Linear Regression Using scikit-learn

Back To Index

03_LinearRegression_Scikit

Introduction¶

We in this section extend the code from tutorial-02, to construct a linear regression model between X (number of insurance claims) and Y (amount paid out) for various geographical regions in Swedish insurance market. In previous section, we examined the 2-Dimensional scatter plot between X and Y and reasoned an expected linear relationship of 2.5 slope.

We use sckit_learn package, and follow demonstrative example from : https://scikit-learn.org/stable/auto_examples/linear_model/plot_ols.html

to construct a model for describing the relationship between X and Y.

In [1]:
###################################################
#  Filename : linear_regression_scikit            #
#  Purpose : To demonstrate simple linear regress #
#   using the sklearn library                     #
#            1. Create Predictive Model           #
#            2. Visualize the Model Performance   #
#  Author : Niel S.                               #
#  The English Tea Company LLC                    #
###################################################

from matplotlib import pyplot as plt
from sklearn import linear_model, metrics

#The Dataset.

#These are the values of the independent variable.
X = [108,19,13,124,40,57,23,14,45,10,5,48,11,23,7,2,24,6, \
3,23,6,9,9,3,29,7,4,20,7,4,0,25,6,5,22,11,61,12,4,16,13,60,\
41,37,55,41,11,27,8,3,17,13,13,15,8,29,30,24,9,31,14,53,26]

#These are the values of the dependent variable
Y = [392.5,46.2,15.7,422.2,119.4,170.9,56.9,77.5,214,65.3, \
20.9,248.1,23.5,39.6,48.8,6.6,134.9,50.9,4.4,113,14.8, \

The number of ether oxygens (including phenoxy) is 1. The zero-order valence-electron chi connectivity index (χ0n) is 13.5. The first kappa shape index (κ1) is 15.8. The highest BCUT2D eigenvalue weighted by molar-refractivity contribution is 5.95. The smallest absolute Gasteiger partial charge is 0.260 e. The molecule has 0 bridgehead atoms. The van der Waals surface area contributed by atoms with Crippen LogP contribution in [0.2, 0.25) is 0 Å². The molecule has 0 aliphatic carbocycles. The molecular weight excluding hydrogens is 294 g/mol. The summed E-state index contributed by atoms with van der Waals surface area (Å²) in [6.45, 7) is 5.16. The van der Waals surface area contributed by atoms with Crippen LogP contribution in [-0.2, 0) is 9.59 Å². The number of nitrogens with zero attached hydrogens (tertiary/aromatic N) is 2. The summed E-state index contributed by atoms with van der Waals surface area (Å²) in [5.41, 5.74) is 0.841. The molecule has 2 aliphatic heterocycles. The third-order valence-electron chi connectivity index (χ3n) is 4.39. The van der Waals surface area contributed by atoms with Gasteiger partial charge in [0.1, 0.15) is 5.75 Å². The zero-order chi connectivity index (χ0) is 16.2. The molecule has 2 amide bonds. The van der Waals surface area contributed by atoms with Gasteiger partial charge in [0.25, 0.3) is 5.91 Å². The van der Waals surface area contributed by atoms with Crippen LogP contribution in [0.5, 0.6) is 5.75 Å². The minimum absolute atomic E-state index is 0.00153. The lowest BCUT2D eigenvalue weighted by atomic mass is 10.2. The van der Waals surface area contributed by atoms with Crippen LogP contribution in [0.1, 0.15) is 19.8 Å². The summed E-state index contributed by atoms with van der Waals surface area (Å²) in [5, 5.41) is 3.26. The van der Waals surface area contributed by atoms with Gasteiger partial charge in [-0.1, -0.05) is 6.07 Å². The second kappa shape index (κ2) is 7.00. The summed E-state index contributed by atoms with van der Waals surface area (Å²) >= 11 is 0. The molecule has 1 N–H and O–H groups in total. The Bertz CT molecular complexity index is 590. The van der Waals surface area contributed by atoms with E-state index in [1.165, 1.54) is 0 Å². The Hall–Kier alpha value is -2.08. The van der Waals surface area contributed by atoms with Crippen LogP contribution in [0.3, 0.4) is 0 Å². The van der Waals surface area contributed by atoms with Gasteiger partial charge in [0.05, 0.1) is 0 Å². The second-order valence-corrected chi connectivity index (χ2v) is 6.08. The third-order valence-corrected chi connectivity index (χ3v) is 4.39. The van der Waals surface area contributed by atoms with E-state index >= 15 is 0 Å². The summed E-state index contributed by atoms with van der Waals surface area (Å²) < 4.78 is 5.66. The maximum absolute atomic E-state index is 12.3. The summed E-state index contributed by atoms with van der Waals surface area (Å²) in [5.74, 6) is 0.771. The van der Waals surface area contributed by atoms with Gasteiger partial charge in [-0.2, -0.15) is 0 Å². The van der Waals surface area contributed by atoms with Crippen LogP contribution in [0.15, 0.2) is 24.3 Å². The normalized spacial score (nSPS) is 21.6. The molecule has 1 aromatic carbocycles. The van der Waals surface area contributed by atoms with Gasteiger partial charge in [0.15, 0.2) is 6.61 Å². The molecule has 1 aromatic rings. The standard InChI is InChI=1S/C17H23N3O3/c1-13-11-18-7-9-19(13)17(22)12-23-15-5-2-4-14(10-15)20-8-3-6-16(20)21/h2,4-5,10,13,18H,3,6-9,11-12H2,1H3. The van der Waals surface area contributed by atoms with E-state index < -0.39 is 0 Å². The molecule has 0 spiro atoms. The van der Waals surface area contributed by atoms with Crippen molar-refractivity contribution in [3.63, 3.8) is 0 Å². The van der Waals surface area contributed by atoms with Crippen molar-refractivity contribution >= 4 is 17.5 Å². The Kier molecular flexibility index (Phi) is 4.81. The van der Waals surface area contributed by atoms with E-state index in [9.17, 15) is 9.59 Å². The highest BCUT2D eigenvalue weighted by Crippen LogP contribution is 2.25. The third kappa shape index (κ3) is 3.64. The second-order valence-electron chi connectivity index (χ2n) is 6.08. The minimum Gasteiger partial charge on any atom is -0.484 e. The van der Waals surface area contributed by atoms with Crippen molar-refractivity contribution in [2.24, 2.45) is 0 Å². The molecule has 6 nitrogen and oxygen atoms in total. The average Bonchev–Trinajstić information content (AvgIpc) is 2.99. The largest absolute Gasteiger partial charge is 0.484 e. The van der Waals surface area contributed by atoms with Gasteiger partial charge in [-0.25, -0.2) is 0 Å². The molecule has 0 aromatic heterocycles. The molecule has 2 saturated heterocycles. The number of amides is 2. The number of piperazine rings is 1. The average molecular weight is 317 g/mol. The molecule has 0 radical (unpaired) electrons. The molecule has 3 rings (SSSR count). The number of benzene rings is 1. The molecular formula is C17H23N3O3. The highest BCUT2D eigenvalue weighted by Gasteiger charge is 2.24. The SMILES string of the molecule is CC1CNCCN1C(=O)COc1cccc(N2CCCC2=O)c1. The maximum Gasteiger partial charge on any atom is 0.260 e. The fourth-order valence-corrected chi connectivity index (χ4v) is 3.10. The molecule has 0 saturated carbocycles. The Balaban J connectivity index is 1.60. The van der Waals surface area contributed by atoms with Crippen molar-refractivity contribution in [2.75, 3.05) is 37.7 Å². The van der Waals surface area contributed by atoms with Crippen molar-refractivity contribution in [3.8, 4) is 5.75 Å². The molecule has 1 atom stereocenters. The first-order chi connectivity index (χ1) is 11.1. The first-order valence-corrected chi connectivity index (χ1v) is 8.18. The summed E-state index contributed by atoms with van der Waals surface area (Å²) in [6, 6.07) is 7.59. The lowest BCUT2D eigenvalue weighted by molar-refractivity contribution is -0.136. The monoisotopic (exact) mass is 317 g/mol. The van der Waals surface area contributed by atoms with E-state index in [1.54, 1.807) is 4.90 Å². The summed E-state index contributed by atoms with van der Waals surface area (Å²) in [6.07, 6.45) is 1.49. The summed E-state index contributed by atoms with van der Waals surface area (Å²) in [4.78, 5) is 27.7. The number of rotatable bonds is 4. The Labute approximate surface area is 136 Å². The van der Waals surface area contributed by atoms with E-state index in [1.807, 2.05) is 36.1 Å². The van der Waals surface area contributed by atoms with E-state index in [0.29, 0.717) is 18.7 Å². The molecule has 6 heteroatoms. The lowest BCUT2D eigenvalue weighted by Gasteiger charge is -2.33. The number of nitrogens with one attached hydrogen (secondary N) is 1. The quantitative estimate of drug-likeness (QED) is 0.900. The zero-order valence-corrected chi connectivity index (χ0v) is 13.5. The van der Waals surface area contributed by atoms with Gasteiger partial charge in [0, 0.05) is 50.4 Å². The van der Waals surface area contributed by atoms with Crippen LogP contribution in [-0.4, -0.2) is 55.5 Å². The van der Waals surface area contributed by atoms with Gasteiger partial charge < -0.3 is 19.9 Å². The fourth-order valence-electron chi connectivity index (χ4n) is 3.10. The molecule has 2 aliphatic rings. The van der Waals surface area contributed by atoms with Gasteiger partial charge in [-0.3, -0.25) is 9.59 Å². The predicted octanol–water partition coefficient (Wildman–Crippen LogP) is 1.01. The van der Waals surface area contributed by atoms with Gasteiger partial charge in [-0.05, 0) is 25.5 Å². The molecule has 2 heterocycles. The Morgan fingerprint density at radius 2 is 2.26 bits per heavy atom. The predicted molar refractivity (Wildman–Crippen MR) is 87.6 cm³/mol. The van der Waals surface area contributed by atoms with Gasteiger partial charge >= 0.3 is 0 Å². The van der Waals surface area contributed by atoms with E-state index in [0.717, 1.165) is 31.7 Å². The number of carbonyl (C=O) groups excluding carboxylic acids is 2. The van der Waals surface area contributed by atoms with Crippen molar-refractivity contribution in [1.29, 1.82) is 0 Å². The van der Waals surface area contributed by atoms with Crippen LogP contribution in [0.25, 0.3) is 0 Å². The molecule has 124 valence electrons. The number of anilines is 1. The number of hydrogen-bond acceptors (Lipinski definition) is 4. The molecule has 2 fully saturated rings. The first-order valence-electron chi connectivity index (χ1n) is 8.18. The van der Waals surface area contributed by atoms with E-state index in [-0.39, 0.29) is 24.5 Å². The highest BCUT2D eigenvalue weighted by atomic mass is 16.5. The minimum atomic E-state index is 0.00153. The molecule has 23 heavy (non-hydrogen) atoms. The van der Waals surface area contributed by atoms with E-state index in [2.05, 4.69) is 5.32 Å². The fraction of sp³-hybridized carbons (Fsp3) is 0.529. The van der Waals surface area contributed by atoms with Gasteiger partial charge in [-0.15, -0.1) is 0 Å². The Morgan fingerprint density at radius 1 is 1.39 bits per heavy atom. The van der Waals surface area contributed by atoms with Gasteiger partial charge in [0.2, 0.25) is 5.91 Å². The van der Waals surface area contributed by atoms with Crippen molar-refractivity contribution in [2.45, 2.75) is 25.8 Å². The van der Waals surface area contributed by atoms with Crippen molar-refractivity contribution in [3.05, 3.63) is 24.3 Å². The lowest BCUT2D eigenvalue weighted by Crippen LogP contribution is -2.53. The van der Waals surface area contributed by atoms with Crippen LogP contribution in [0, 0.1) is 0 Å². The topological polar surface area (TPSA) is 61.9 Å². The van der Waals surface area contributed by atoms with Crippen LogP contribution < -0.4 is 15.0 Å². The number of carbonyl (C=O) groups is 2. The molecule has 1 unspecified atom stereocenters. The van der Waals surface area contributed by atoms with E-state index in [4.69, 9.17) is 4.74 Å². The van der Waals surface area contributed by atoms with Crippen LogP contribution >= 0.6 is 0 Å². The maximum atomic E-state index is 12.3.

48.7,52.1,13.2,103.9,77.5,11.8,98.1,27.9,38.1,0,69.2,14.6, \
40.3,161.5,57.2,217.6,58.1,12.6,59.6,89.9,202.4,181.3,152.8, \
162.8,73.4,21.3,92.6,76.1,39.9,142.1,93,31.9,32.1,55.6,133.3, \
194.5,137.9,87.4,209.8,95.5,244.6,187.5]

def main():
#Visualizing the data.
visualize_input_data(X,Y)
#Obtain the coefficients of regression
X_t,Y_t,Y_mdl,A, B = linear_regression(X,Y)
#Let us visualize the model's performance
visualize_trained_model(X_t,Y_t,Y_mdl,A,B)

plt.show()

def linear_regression(X,Y):
'''
Input Parameters:
X : 1D list of independent values.
Y : 1D list of dependent values.
'''
#Change the row format [a,b,c] to column format [[a],[b],[c]]
X_train =[[x] for x in X[0:25] ]
X_test  =[[x] for x in X[25:]  ]
Y_train =[[y] for y in Y[0:25] ]
Y_test  =[[y] for y in Y[25:]  ]

#Creating an instance of LinearRegression
reg = linear_model.LinearRegression()

#Train the model using training sets.
reg.fit(X_train,Y_train)

#Use test set to make predictions.
Y_mdl = reg.predict(X_test).tolist()

#The slope and The Intercept
a = reg.coef_[0][0]
b = reg.intercept_[0]

#Restore back from column format to row format.
X_test = [x[0] for x in X_test]
Y_test = [y[0] for y in Y_test]
Y_mdl  = [y[0] for y in Y_mdl]
return X_test,Y_test,Y_mdl,a,b

def visualize_trained_model(X_test,Y_test,Y_mdl,A,B):
'''
Publish a 2-D scatterplot between
X and Y overlaid with the straight
line : A*x+B = Y
'''
#Create a figure object
fig0,(ax0,ax1,ax2) = plt.subplots(1,3,figsize=(15,5))